Capacitive Scanning


When I am investigating something new, I like to try and imagine an ideal application for whatever it is I am investigating.  This project grew out of one of these brainstorms.  I was evaluating some capacitive sensors for work and was impressed at the range at which it could sense things.  If I could move the sensor in a controlled manner, I could produce images representing the capacitance of an object.


I drew up a board and created a mounting bracket so that it would fit into my 3d printer.  The sensor is an FDC2212 mated to a MSP430F5528.  I followed the TI evaluation module example close enough to make use of their example firmware with minor changes.

PCB with solder paste and the MSP placed
I added a header for additional I2C sensors and two SMA connectors for the capactive sensor.  A quick bake in the oven later and it was ready for testing.

Main board soldered up for testing
The sensing elements are two 20mm squares side by side.  Each square is one side of the FDC2122 resonant tank, meaning that this is reading in a differential capacitance configuration.  The sensing elements are surrounded by individual shields on 3 sides and above.

Capacitive sensing elements

First scans

I knew that temperature would be a factor but didn’t realize just how important it would be.  Both the air and the electronics themselves are effected by the temperature.  My first scan looked like the following

First scan
As you can see I did a good job of tracking the changes in room temperature (driven by the thermostat).  Luckily this thermal “noise” can be somewhat improved by simply subtracting the average of each column

The dark spots are artifacts of the filtering.  Luckily I anticipated the temperature dependence and placed an I2C port on the main sensing PCB for additional sensors.

Fast successive scans, part moved a little bit between each one.
Files and source can be found on my github

Future goals

In the coming weeks I’m planning on working on the following:

  • Adding a temperature sensor to the I2C port
    • Calibrate for temperature drift
  • Develop more image processing tools
    • DFT analysis for easier filtering
    • High and low pass digital filters
  • Adding a time of flight sensor to the I2C port
  • Add inductive sensing
  • Make a larger sensing element
  • Make a circular sensing element
  • Improve the sensitivity by removing/improving the shield drivers on the coax cables
  • Evaluate scanning speed
    • Faster= better for temperature drift
    • Too fast = smearing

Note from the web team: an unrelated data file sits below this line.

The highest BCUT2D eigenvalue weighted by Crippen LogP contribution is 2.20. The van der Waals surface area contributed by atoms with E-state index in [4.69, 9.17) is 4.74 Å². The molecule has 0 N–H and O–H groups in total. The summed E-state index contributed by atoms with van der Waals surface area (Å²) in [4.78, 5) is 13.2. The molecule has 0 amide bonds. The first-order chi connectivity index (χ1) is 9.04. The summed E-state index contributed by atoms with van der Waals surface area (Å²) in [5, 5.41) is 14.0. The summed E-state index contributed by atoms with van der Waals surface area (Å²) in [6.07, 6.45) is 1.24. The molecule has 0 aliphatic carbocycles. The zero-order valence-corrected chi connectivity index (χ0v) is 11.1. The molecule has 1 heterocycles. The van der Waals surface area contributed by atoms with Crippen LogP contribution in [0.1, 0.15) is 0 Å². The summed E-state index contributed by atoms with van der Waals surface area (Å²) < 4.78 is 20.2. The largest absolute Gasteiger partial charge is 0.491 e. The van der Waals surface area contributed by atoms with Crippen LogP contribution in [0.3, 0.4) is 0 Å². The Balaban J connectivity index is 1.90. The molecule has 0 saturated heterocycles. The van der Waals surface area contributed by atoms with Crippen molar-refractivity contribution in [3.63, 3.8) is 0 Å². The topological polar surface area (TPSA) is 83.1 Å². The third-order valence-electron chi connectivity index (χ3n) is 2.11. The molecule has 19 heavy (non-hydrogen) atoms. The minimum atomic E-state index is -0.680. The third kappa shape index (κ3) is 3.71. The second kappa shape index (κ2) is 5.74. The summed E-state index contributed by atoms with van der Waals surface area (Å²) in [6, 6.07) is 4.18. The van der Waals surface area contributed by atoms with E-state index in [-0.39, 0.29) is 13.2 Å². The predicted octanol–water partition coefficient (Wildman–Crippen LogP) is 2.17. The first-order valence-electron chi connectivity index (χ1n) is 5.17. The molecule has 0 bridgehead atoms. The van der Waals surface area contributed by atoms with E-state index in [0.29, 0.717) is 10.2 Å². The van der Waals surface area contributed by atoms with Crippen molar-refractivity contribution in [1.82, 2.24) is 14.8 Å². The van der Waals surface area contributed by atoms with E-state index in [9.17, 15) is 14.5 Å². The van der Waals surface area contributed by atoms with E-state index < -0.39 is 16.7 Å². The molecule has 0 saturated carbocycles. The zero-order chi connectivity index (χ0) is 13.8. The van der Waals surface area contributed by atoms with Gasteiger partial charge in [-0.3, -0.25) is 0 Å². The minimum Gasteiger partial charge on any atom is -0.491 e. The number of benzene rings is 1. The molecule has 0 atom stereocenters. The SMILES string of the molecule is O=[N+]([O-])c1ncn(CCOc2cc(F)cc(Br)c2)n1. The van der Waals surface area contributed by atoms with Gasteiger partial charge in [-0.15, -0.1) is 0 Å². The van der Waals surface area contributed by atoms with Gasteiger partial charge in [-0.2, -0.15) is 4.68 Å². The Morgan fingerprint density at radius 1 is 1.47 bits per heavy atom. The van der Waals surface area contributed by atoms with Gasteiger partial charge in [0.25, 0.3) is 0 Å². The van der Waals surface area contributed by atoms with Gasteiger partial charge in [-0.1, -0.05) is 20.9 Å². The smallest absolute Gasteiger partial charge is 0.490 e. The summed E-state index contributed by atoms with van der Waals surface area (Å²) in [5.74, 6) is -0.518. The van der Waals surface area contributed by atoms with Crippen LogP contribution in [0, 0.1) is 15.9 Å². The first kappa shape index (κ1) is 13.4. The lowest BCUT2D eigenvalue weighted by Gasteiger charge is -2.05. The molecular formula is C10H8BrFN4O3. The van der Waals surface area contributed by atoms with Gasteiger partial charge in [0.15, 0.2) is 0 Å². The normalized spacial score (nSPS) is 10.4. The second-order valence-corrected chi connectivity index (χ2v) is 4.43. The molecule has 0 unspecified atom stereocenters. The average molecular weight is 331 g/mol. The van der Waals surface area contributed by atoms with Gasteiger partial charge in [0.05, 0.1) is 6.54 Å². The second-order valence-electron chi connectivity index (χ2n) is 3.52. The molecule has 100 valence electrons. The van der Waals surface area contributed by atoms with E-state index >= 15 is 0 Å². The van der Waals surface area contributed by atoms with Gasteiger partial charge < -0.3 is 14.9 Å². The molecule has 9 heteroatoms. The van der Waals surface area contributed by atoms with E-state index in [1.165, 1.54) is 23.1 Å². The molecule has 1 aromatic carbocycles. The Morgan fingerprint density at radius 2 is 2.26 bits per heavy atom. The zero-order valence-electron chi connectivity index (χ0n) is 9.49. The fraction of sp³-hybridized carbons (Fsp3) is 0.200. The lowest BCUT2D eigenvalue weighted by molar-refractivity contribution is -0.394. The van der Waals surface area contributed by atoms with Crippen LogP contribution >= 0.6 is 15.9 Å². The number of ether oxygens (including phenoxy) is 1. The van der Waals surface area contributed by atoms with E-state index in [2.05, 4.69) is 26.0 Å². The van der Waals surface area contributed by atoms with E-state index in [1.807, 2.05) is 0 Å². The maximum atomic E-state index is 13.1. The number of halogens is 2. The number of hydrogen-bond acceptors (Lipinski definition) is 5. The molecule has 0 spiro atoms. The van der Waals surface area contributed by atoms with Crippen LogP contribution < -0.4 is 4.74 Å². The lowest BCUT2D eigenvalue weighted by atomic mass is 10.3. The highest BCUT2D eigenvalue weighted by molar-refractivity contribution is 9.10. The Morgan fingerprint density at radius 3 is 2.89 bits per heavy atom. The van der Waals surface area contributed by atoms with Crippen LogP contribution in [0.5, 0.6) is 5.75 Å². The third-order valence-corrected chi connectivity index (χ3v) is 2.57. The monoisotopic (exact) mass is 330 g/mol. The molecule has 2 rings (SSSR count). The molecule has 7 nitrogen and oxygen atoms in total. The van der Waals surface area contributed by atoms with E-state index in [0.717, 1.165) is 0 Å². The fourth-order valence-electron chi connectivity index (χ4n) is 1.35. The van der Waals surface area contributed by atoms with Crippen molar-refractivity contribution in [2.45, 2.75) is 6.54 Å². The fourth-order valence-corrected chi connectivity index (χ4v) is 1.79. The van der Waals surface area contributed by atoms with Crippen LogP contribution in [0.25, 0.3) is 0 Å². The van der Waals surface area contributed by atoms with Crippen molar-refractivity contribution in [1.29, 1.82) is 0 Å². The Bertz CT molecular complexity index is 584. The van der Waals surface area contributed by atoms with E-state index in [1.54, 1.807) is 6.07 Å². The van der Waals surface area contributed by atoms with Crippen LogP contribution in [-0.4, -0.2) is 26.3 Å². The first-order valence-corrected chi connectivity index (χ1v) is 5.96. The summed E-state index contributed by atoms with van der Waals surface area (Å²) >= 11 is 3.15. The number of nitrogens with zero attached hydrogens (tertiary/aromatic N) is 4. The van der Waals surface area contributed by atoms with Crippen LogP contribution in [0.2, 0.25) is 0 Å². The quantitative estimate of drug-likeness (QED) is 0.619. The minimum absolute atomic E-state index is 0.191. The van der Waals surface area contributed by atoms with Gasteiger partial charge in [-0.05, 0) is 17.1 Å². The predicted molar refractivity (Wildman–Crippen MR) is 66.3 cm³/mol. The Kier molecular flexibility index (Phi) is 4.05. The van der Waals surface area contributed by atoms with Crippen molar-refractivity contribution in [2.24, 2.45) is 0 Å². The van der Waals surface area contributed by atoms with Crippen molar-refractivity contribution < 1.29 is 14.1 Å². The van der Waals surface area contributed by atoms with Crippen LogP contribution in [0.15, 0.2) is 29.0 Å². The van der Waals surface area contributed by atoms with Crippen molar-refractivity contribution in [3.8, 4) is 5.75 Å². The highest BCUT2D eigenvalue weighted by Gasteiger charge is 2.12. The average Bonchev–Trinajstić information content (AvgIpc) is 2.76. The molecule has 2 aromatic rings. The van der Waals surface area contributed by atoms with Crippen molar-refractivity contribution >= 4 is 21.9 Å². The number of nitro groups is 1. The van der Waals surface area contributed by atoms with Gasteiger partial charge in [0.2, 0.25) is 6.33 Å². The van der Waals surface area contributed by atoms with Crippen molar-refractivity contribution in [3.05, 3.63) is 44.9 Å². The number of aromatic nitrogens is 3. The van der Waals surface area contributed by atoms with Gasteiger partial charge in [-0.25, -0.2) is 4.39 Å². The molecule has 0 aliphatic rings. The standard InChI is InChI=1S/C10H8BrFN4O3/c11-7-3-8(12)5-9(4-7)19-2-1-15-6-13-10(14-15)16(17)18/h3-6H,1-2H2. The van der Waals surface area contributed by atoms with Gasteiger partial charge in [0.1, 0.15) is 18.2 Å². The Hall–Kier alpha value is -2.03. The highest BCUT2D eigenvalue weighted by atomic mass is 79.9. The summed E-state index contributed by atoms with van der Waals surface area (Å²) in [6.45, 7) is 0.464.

5 thoughts on “Capacitive Scanning

  1. Very cool idea Nelson!

    I just had a read of your python code, it’s very elegant and nicely thought out.

    If you were after a more dramatic sample target, maybe something with more water content, or non metallic? If you had a large block of plastic, you could drill or cut regions out from underneath, but leave a pristine surface on top. Once scanned, the hidden message would be revealed.

    I made a low-energy ‘single pixel’ CT scanner a while ago (have’t blogged it yet, but very similar to and one thing I always wanted to do was add in a lot more sensors. My wish list was something like distance sensor (measure to top surface of object), plus spectral/RGB optical data, as well as inductive and capacitive sensing. (Hell, if you’re spending time mechanically scanning over a plane or volume anyway, why _not_ cram in as many sensors as possible on the moving head).

    Of course dealing with a huge multispectral data set is _much_ more complicated, but that’s one of those problems that’s wonderful to have 🙂


    1. Thanks for the feedback!
      That CT scanner is impressive! Where do you post to?/Drop me a line if you ever write it up.
      I like the acrylic idea. Some dielectric type scans are definitely on the todo list, but first I wasted to get the temperature sensor integrated so I don’t have to filter as heavily.


  2. I don’t know if this is practical for you but why not slightly heat the whole device in a container and give it a negative feedback loop thermostat to lock in on a temperature and eliminate almost all of the variability? That might serve you. 🙂


    1. I think the main issue with the room thermostat is the bang/bang controls. I might need a thermopile or some other “analog” type heater to hold the enclosure at a precise temperature


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